Stacey Abrams says she hasn't heard from Biden campaign about VP search

Georgia Democrat Stacey Abrams says she has not heard from Joe BidenJoe BidenDC residents jumped at opportunity to pay for meals for National Guardsmen Joe Biden might bring 'unity' – to the Middle East Biden shouldn't let defeating cancer take a backseat to COVID MORE’s presidential campaign as it starts its vetting process to pick a nominee for vice president. 

“I have said many times that if called I will answer, but I have not received any calls,” Abrams, who rose to prominence when she narrowly lost Georgia’s gubernatorial race in 2018, said Wednesday night on “The Late Show with Stephen ColbertStephen Tyrone ColbertScorned and mistreated, Melania Trump deserved much better from the media Biden sworn in on family Bible his son Beau used Can the GOP break its addiction to show biz? MORE.”

Abrams, also a former leader in the Georgia state House, has been frequently floated as a possible running mate for Biden, particularly as pressure ramps up for the former vice president to pick a woman of color as protests erupt across the nation against systemic racism.


Sen. Kamala HarrisKamala HarrisBiden must wait weekend for State Department pick Senators introduce bill to award Officer Goodman the Congressional Gold Medal An ally in the White House is good for abortion access, but not enough MORE (D-Calif.) is seen as a favorite to be Biden's running mate, and Rep. Val DemingsValdez (Val) Venita DemingsSeven Senate races to watch in 2022 Demings on Florida: 'We're excited about what we're seeing' but 'taking absolutely nothing for granted' Why it's time for a majority female Cabinet MORE (D-Fla.) and Atlanta Mayor Keisha Lance Bottoms (D) are seen as other contenders. All three are African American.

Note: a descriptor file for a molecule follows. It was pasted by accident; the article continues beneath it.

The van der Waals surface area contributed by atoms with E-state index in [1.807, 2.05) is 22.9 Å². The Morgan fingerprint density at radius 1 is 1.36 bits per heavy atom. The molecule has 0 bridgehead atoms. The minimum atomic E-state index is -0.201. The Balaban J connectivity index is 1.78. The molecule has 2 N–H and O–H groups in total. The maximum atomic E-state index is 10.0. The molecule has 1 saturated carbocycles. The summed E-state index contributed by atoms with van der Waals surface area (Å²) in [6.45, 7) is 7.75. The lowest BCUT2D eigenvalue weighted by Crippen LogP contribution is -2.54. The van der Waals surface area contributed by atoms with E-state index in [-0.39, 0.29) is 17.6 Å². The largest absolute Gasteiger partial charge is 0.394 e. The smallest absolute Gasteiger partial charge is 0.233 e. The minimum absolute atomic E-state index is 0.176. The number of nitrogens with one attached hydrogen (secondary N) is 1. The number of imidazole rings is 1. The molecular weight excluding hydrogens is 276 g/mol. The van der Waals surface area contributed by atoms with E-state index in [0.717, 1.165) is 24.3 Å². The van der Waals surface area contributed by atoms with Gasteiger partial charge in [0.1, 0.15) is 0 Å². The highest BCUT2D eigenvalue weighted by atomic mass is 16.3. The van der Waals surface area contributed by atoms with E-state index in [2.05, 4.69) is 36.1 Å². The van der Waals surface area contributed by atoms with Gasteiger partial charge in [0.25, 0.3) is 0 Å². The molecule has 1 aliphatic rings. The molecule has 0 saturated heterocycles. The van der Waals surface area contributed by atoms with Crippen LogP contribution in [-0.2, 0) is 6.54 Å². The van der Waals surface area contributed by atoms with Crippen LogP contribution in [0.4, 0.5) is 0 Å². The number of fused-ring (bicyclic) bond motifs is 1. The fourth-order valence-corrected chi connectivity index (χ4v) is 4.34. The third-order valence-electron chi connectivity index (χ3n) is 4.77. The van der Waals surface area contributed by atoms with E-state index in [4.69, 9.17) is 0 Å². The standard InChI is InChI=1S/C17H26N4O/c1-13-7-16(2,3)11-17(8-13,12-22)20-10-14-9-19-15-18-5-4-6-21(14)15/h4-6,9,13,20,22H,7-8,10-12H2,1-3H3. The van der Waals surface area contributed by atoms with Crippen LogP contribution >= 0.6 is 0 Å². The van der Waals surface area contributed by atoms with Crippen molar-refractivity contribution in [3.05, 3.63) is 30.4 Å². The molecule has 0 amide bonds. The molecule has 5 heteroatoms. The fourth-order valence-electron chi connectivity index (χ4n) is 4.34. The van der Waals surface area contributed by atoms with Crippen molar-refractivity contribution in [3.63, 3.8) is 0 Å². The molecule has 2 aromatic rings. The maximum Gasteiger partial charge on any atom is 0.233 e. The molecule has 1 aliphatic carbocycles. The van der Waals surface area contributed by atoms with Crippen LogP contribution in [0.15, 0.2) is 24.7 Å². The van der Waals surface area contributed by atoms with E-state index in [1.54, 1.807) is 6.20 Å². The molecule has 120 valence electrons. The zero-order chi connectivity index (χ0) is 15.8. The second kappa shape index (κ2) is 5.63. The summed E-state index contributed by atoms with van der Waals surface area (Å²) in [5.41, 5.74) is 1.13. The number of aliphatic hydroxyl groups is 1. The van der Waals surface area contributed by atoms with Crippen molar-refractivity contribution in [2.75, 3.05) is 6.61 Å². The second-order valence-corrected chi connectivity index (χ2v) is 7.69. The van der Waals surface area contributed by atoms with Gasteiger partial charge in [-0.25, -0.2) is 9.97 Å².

Sen. Elizabeth WarrenElizabeth WarrenStudent loan forgiveness would be windfall for dentists, doctors and lawyers OVERNIGHT ENERGY: Biden's Interior Department temporarily blocks new drilling on public lands | Group of GOP senators seeks to block Biden moves on Paris, Keystone | Judge grants preliminary approval for 0M Flint water crisis settlement Senate approves waiver for Biden's Pentagon nominee MORE (D-Mass.) and Michigan Gov. Gretchen Whitmer (D) have also been cited as possible contenders to be Biden’s No. 2.

Biden has already vowed to select a woman as his running mate and has said he plans to roll out his pick by Aug. 1. But he’s received increased pressure to pick a woman of color, with activists saying he should note the role minority voters played in boosting his presidential campaign after early primary defeats and the ongoing protests over the death of George Floyd, an unarmed black man who was killed in police custody in Minneapolis. 

Abrams has waged a public campaign to cast herself as Biden’s best pick, bucking precedent from past cycles when possible running mate picks would avoid publicly discussing their chances of joining the presidential ticket.

“I have the capacity to attract voters by motivating typically ignored communities,” Abrams said in April. “I have a strong history of executive and management experience in the private, public and nonprofit sectors. I've spent 25 years in independent study of foreign policy. I am ready to help advance an agenda of restoring America's place in the world. If I am selected, I am prepared and excited to serve.”


Abrams explained Tuesday that she does not demur when asked if she would be an effective running mate because she must advocate for black women beyond herself.

“I know that when I’m asked the questions ‘Are you qualified? Can you do this?’ that I’m not just answering for myself. I’m being asked this question because I don’t look like what people usually look like when they are considered for these jobs," she said.

"And I’ve learned over the course of my life, starting out as a young black girl in Mississippi that if you don’t speak up for yourself, then people will take that as permission to underestimate you. But more importantly, it gives them permission to underestimate everyone who looks like you, everyone who reminds them of you,” she said. 

“So for every young woman, every young girl, every person of color who has been told not to dream, my responsibility is not only to dream but to say it aloud and to be prepared to do the job if asked. And so, I don’t demur because I don’t know how.”